MP pledge update, and my letter to my MP, Tessa Jowell, about The Geek Manifesto

The Geek Manifesto has now been sent to more than 600 MPs, thanks to the terrific pledge campaign started by Dave Watts. A few pledgers have yet to send — please do fill out the spreadsheet and send a copy your copy if this applies to you.

My publisher, Transworld, has confirmed that they will mop up the last remaining MPs who haven’t received a book yet in due course, but the books will have much more impact if they come from individuals.

I’ve been pleasantly surprised by the level of positive engagement that so many pledgers have had from their MPs, and I’ll blog on that separately shortly. But it’s a good sign that sending these books really will encourage some MPs, if not all of them, to engage more constructively with science.

Anyway, my own pledged copy has gone to Tessa Jowell, who represents the constituency I live in, Dulwich and West Norwood. Here’s the letter I sent her. I’ll also blog here if and when I get a reply.

Dear Tessa,

I hope you received the copy of my book, The Geek Manifesto, which I sent to you at the House of Commons last month. As my MP (I live in Herne Hill), I was very keen for you to have it. I hope that you might find time to read it over the forthcoming summer recess.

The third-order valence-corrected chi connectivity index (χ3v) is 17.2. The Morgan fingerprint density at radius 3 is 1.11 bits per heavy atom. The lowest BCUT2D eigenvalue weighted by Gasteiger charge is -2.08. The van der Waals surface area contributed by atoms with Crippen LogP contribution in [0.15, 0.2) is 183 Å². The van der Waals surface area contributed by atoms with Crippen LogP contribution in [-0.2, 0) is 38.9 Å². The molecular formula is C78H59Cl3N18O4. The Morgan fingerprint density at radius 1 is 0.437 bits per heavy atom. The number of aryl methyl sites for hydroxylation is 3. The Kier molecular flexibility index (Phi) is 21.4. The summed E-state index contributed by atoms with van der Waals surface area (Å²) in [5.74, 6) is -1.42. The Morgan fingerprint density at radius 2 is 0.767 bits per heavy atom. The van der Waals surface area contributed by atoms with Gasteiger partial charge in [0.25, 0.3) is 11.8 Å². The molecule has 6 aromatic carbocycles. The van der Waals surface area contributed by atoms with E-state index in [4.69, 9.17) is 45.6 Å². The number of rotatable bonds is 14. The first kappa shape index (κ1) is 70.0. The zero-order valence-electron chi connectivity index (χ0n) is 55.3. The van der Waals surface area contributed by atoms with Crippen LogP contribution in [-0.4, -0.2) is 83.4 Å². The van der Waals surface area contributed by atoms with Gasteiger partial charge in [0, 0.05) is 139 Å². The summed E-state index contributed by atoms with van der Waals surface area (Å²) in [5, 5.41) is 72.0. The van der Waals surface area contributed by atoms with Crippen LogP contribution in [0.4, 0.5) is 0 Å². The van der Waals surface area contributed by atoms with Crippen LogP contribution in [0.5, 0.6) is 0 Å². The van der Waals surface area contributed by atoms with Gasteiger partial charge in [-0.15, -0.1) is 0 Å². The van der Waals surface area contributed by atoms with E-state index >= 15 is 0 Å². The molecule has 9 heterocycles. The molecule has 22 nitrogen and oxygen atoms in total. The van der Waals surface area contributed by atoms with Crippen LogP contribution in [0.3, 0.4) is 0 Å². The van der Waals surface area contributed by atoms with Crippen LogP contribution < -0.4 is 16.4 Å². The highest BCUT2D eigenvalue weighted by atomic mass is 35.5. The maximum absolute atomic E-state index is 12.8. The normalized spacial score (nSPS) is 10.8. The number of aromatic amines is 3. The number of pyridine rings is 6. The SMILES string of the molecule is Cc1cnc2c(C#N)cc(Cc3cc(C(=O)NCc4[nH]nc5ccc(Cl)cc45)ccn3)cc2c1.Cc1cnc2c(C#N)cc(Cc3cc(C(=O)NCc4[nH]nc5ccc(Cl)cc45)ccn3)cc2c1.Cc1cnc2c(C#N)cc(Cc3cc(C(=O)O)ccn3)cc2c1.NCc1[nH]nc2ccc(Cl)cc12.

The book deals with the links between science and politics, and the way in which I think politicians could both manage science more effectively, and make better use of it to create policy that is properly fit for purpose. As I’m sure you’re aware, the methods of science are the most effective that humanity has yet devised for generating reliable knowledge, yet they are I think insufficiently deployed in the formulation of public policy.

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Ben Goldacre’s Ladybird book of RCTs — and a free Geek Manifesto extract about RCTs and education

The randomised controlled trial (RCT)  is one of the greatest inventions of modern science — a tool that allows you, more reliably than any other, to compare two or more interventions and determine which is more effective for a given purpose. It’s the standard by which we rightly demand that most medicines are tested before they’re approved. And one of the core arguments of The Geek Manifesto is that RCTs could be profitably applied to public policy in education, criminal justice and social issues much more frequently than they are.

There are, fantastically, voices in the Cabinet Office who agree. Last month, it published the results of a terrific collaboration between Ben Goldacre, the author of Bad Science, Professor David Torgerson, Director of the York Trials Unit, and Laura Haynes and Owain Service, of the Behavioural Insights Team at the Cabinet Office.